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Interracial Couples: Set Boundaries with Critical Family Members and Enjoy Your Relationship!

Interracial Couple Enjoying their relationship
Photo by Lucxama Sylvain, Pexels

You’ve met someone! And it’s working. Really, really well. You can really see a future with them.

But not everyone in your family thinks they're such a good match for you.

This problem isn’t unique to interracial couples, but it’s unfortunately somewhat common for them.

Criticism about your chosen partner being of a different racial background can certainly come from racist family members. But, depending on your racial identities, your family members' criticism may also stem from their experiences and emotions related to racism, classism, and other oppressions.

Dealing with family feedback can be complex, to say the least.

Regardless of the exact circumstances, dealing with unapproving family members is never fun. Here are some steps interracial couples can take to reduce the impact other people's opinions have on your relationship.

Don’t take it on.

It can be hard not to take these things personally, especially if you are dealing with family members you have been close to in the past. But if you can, try not to take it on as your own. Their opinion is their responsibility and, if they choose to treat it as such, their burden. It is not yours.

Recognize the context of their criticism.

What are their own identities? What are the power dynamics between you? Are they of a different generation? Do they hold different values, political identities, or religious beliefs than you? This context might open an access point to understanding & compassion, or disappointment & anger, or a mixture of both.

Take time to ground into your own reality and desires.

Although the pressure may feel high, you do not need to react urgently to the rift between you and your family members. If you can give yourself some time and space to process how all the different parts of you feel then you can respond from your own wholeness.

A transfeminine non-binary person and transmasculine gender-nonconforming person looking at a phone with upset expressions
Photo from Vice Gender Spectrum Collection

Let your partner in.

Share with your partner what your relationship with your family of origin means to you: is it the most important thing in the world for you, or insignificant compared to your chosen family? Do you feel hopeful about growth and repair with your family members? Do you hope to be integrated into one another's family, or does your time together and your relationship with shared community satisfy you? This is also an opportunity to see how your partner can handle complex situations like this, and how you communicate throughout it.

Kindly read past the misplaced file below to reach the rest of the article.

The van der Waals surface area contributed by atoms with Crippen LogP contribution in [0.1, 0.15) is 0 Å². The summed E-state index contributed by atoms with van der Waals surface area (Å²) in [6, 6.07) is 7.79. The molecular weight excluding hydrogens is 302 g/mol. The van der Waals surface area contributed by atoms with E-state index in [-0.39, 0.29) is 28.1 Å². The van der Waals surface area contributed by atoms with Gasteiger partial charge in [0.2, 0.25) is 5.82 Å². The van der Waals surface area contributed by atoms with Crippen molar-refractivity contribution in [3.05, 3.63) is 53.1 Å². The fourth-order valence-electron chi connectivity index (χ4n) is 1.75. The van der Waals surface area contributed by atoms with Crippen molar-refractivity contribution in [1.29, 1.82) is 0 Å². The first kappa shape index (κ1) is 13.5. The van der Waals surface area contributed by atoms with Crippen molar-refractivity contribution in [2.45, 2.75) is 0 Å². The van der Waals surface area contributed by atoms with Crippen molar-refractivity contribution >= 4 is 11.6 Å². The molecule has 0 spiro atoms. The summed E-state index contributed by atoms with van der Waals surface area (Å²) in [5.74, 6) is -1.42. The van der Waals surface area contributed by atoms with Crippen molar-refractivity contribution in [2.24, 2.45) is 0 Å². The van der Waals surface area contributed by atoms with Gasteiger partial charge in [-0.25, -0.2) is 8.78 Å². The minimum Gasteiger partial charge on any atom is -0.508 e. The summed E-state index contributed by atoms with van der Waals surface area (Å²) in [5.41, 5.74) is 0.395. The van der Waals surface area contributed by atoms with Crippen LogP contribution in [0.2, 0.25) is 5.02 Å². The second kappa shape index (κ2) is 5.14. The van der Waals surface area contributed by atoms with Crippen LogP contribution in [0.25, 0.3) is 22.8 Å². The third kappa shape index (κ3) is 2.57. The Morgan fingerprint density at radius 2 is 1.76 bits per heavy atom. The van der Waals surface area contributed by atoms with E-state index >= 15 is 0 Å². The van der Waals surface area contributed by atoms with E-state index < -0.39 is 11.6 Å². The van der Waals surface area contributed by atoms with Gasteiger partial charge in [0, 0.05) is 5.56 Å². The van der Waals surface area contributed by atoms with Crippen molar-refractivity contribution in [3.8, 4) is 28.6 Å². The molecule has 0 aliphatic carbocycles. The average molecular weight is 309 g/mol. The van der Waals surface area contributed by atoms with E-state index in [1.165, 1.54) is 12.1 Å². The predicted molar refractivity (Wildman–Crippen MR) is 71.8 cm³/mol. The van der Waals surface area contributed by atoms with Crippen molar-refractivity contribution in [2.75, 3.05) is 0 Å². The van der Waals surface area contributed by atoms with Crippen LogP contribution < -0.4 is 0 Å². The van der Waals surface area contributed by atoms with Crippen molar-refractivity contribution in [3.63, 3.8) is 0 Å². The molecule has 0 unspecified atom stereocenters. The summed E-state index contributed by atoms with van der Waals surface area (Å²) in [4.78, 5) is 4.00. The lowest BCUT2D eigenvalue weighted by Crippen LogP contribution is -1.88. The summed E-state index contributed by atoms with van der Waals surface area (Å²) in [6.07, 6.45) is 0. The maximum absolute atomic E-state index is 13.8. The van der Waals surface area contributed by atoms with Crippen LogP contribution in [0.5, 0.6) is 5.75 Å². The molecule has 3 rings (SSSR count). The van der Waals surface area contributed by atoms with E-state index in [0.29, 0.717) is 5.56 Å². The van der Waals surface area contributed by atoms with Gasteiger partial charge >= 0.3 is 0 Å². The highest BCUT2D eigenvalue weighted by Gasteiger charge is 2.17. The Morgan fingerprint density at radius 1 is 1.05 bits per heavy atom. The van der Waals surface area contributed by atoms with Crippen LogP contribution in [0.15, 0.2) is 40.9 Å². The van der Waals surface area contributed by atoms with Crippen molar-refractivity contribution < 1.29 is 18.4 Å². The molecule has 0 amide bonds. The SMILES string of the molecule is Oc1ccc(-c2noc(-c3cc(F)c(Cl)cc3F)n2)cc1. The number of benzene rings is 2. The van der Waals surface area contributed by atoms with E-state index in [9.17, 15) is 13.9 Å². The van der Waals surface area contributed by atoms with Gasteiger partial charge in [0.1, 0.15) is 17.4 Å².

Decide together what the parameters are for time with your families.

What are your expectations of family members and what will you do if your boundaries are disrespected? Consider what you need from each other in order to feel comfortable or safe at family events, if you decide to go. Keep in mind that if one partner feels that they are over-compromising, or has to bear the brunt of the family backlash alone this can lead to resentment. Remember that you have to approach this together and do your best to be both honest and compassionate as things come up. As a safeguard, you might also consider what you need to add to or work on in your relationship to build up the sense of connection and refuge between you.

Communicate with family members.

To the extent that you and your partner decide is necessary, set boundaries and expectations with family members. In some cases, it might feel easier to pick your battles, let some things go, and just avoid certain family members. In other cases, it will feel necessary to express behavior and language that you and your partner will not accept. It’s also possible that you feel mostly compassion for your family member, that you want to call them in, or move past this. In my opinion, this option assumes your family member truly does want what is best for you and will not harm you or your partner, physically, emotionally, or otherwise.

Make this your own.

Depending on you and your family members' identities this can be a really nuanced subject. It’s also possible that your perspective and response will evolve over time. The template above is a just one guide for navigating criticism about your interracial relationship, and can be used as a guide for discussion between you and your partner. It can also be useful when addressing unsolicited criticism from friends, colleagues, and random strangers.

Couples Therapy for Interracial Couples

You and your partner don’t have to figure this all out on your own, though. I help interracial couples with issues like addressing racism within their relationships, setting boundaries with family members, and more. Learn more about couples therapy and schedule a consultation today.

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